Equity prices are at record levels – juiced by corporates who have raised billions on the bond markets to buy back their own stocks and yield tourists looking for higher returns.
Meanwhile, regulators have overseen rules that have resulted in risk being quietly transferred from banks to the investment sector – putting the savings of billions of pensioners and savers in peril
- Analysts will tell you the markets can’t continue to hide the distortion.
- Central bankers will privately admit there is nothing else they can do except maintain the distortion.
- Traders will tell you to follow the money and buy the distortion
The traders called it right for the last 10-years, backing their hunch central banks were trapped. They coat-tailed QE and low rates with a certainty global central banks have no alternative but to maintain low rates and keep juicing the markets.
Analysts know it can’t continue indefinitely. Experienced traders know markets can remain irrational longer than investors can remain solvent. Global central banks know that to take their fingers off the monetary easy dead-man’s switch will destroy confidence. If they do extract the proverbial digit, then the all-out contagion consequences could make 2008 look like a slightly runny nose.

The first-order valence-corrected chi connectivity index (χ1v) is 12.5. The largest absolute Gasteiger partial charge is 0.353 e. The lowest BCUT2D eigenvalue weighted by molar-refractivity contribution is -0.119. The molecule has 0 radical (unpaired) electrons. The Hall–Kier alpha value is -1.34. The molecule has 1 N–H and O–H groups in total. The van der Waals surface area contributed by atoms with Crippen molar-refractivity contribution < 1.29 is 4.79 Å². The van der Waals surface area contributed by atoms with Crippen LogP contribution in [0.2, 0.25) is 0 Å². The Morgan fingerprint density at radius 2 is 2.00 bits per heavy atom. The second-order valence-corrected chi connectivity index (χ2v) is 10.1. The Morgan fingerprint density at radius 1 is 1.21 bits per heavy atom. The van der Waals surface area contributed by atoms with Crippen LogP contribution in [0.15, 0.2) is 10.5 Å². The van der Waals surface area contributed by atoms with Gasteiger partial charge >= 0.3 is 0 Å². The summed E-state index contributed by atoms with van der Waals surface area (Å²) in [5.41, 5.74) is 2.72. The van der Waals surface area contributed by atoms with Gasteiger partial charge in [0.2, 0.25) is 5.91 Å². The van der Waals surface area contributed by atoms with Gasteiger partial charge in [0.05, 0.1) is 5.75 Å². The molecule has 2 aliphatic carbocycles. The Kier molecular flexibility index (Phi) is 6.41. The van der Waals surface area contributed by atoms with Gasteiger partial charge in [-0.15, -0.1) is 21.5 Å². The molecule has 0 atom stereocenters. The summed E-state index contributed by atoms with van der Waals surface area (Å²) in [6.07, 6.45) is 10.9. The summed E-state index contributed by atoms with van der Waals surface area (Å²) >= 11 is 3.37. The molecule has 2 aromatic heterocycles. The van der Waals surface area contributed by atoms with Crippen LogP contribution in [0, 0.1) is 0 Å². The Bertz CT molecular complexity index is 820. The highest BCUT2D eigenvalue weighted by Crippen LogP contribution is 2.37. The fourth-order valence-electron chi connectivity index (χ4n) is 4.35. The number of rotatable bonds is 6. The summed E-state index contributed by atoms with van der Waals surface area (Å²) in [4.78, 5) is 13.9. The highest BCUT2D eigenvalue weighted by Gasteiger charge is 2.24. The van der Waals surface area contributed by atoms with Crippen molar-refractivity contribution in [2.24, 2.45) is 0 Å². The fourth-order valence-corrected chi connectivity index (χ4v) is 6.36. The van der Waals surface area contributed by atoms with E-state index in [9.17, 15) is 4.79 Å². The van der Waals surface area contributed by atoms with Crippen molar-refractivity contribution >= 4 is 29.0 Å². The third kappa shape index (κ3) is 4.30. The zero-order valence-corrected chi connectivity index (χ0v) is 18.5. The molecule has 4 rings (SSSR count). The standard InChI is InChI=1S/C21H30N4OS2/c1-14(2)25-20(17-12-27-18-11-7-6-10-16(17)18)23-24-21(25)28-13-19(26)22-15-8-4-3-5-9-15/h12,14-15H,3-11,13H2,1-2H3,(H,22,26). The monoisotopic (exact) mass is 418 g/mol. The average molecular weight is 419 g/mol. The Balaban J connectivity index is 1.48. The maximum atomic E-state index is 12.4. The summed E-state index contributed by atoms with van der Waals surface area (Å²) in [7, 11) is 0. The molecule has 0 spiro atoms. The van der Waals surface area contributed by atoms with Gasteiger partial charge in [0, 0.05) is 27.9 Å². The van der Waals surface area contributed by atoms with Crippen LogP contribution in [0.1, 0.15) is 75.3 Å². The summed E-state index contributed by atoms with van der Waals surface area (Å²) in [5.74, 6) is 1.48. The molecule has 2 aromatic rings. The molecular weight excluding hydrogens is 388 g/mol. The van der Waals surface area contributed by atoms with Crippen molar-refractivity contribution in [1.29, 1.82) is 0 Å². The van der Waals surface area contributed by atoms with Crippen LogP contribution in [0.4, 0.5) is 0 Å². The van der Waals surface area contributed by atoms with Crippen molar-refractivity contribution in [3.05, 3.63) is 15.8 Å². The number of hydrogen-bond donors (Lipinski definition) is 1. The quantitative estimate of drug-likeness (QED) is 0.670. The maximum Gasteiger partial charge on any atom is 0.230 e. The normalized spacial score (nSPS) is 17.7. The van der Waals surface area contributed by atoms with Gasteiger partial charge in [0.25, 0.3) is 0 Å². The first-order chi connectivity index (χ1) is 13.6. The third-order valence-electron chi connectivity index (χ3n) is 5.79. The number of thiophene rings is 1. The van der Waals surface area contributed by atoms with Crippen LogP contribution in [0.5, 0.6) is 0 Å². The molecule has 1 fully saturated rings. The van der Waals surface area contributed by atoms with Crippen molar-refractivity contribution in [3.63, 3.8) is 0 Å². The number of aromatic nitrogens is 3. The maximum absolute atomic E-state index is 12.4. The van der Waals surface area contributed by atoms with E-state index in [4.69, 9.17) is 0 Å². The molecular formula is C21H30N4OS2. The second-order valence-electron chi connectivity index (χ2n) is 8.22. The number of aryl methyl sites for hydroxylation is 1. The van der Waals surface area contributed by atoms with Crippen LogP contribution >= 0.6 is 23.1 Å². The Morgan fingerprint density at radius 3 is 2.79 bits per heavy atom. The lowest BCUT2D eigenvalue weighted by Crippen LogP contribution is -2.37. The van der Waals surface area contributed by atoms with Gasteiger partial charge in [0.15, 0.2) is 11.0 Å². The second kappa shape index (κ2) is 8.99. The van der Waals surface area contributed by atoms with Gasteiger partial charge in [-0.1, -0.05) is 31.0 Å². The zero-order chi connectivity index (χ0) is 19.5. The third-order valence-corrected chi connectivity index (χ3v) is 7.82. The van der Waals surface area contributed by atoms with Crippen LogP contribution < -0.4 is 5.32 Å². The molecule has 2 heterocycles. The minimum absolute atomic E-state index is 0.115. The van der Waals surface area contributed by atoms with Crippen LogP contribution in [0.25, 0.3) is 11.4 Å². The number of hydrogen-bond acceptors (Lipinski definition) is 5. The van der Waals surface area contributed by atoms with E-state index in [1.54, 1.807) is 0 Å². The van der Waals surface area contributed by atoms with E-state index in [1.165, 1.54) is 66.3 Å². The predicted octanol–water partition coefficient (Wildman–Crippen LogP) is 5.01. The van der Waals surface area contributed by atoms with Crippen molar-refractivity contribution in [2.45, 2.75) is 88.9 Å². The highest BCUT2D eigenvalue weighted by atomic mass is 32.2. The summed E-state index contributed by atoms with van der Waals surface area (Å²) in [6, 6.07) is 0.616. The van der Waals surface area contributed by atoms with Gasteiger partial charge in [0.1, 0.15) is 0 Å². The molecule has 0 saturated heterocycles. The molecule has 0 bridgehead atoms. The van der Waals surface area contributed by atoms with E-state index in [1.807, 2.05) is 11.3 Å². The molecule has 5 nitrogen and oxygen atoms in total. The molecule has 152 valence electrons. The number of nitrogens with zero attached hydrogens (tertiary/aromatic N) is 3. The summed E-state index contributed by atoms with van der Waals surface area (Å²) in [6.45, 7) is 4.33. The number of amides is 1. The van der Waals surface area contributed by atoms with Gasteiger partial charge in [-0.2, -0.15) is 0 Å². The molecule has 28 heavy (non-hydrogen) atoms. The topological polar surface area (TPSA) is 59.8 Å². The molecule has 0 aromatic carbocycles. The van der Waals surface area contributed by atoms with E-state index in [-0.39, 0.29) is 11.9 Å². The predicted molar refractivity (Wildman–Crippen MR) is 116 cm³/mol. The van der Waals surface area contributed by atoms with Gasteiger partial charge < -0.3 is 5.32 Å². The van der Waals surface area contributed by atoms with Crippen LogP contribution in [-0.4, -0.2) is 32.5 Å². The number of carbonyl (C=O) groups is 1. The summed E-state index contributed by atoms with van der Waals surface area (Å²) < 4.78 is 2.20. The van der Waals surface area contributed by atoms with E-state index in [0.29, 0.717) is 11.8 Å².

The real threat would appear to be deflation and the Japanification of occidental economies. That may change if a crisis was to uncork the inflationary genie?
How the end of financial distortion plays out depends on how other themes develop.
Debt Markets depends on how much credibility Governments maintain.
Prediction 2 – Global Debt is likely to Hurt. Lots.
Global GDP is around $85 trillion, meaning the global economy is levered by a factor of some 3:1 – on $260 trillion of public and private debt, which is startling.
The first question to ask about debt should always be: how will interest and principal be repaid? Have the trillions that have been raised in the last 10 years been spent in ways likely to return money to investors? Has the money been spent on building factories, creating jobs or building efficient infrastructure that will generate the returns necessary to repay the debt? Anyone looking in at how ultra-low interest rates have driven stock prices higher due to an orgy of debt-funded corporate buy-backs or to fund ill-advised M&A, or how massive populist-driven fiscal spending programmes are likely to increase
government debt, would immediately assume the current debt markets are completely unsustainable…. The looming debt crisis of the 2020s will be complex and multifaceted. Even governments with access to magic money trees, who retain the keys to their own printing presses, are going to struggle to retain credibility and financial probity in the face of massive funding needs.
Over the next 10-years governments are going to be forced to correct the fact fiscal policy has effectively been ignored the last 10-years – buried in austerity budgets. There are two main factors that point to the need for massively increased government spending in coming years – populism and decay.